Days 11-20: Setting the alarms

Now that I had a more accurate understanding of how long each task takes, I wrote out draft #1 of my timeline for leaving the house in order to be on time for work. I then set alarms on my smartphone for each and every activity.  At first, I worried that the alarms would provoke my anxiety and set me down a not-so-lovely path for the day. And, in all honesty, the alarms did at first. But as the days went on and I became more time-aware, the alarms became less stress-inducing.

Days 21-36: Adjusting and adhering to the alarms

Draft #2 of the morning alarm schedule included additional tweaks to improve accuracy.  I also added in time for morning exercise that I find helps me be more focused when I begin my work day.  Below is a screenshot of my weekday alarms.  I chose to use emojis for each of my morning activities because I find them to be a little less “bossy” than words (although I’m the one setting them). Each alarm has a different sound for an audio reminder which tells me that it is time to change my focus to the next task.  For example, my “time-to-leave-the-house” alarm is the sound of an old car horn.

Screenshot of alarms. 5 alarms, 1 for each of 5 tasks.
My morning alarms.

 

At Work

My focus at work for this month-long experiment was to ensure I give myself enough time to be on time for meetings, appointments with clients, and to try to leave work at a reasonable time.  For this part of the experiment, I placed a small, portable Time Timer next to my monitor.  When I had a meeting or appointment within the hour, I set the Time Timer.  For example, when it was 1pm and I knew that we had a team meeting at 1:30pm, I would set the time for 27 minutes.  Why 27 and not 30? Because at 1:27, I need to gather my things for the meeting, hit up the restroom, and refill my coffee. The result? I was on time for every single meeting during the month.  The Time Timer is now a permanent desk accessory.

60 minute timer in the shape of a clock. Red covers the remaining 40 minutes.
Time Timer

The Time Timer comes in many different styles including a large, 12″ model that can be mounted on the wall of a classroom or conference room, a 2-hour model for longer tasks, Apple and Android smartphone apps, and desktop apps for Windows or Mac.  Online reviews of the Time Timer are numerous on sites such as YouTube and in the ADDitude magazine.  Time Timers have been used to help classroom teachers, to help individuals with Autism and ADD/ADHD, and even to help executives run business meetings.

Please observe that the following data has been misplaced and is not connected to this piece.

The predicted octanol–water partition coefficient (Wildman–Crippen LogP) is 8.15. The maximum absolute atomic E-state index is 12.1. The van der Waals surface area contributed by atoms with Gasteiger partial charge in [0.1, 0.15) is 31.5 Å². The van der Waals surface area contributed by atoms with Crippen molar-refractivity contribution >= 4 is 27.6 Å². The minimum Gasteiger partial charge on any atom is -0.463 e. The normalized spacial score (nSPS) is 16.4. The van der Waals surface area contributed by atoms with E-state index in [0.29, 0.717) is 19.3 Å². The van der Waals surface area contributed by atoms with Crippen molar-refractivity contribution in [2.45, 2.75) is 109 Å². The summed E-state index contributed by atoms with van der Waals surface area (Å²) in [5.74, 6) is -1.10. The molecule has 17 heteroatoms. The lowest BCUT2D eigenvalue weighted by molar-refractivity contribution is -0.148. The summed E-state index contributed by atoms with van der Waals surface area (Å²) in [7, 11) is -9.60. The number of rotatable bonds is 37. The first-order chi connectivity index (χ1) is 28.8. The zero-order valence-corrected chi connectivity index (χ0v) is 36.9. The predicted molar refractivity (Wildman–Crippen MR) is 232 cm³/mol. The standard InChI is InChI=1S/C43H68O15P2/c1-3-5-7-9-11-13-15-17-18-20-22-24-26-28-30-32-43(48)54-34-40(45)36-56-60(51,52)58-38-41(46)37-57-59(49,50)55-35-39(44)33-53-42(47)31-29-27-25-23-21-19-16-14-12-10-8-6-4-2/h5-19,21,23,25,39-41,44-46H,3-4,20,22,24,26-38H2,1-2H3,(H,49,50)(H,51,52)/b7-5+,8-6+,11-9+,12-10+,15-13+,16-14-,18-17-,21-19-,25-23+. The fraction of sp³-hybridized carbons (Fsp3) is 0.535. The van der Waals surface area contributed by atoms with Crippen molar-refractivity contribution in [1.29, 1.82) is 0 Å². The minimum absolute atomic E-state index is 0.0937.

The Results

This experiment lasted a week longer than originally intended; instead of running from April 1st-April 30th as was originally planned, it lasted until May 6th.  Why? Because I clearly still have room to improve my time management and task prioritization skills.  The irony that I finished this blog a week late is not lost on me.

What I Learned

  1. Most tasks take me 1.5-3x longer than I had thought they did.  For example: Getting dressed in the morning? I had thought it only took me a few minutes. Guess what? It takes me about 15 minutes.  This discovery, more than anything else, was a particularly hard truth to face.
  2. Having a more accurate understanding of how long routine tasks actually take has greatly improved my ability to “plan backward” so I can arrive at my destination on time.
  3. I need frequent audio and visual reminders to keep me focused on the task at hand.
  4. Clocks are not my enemy, although I can’t say that our relationship has moved to the friendship side of the pendulum quite yet.

What I Accomplished

  1. I would say that my time awareness has increased from a 2/10 to a 4.5/10.  Not bad!
  2. My relationship with clocks was gone from enemy #1 to tolerance.
  3. For the first time in a very, very long time, I was on time to work for an entire week. WOW! That felt amazing!

Stay tuned for further experiments into the world of assistive technology for time awareness and task prioritization!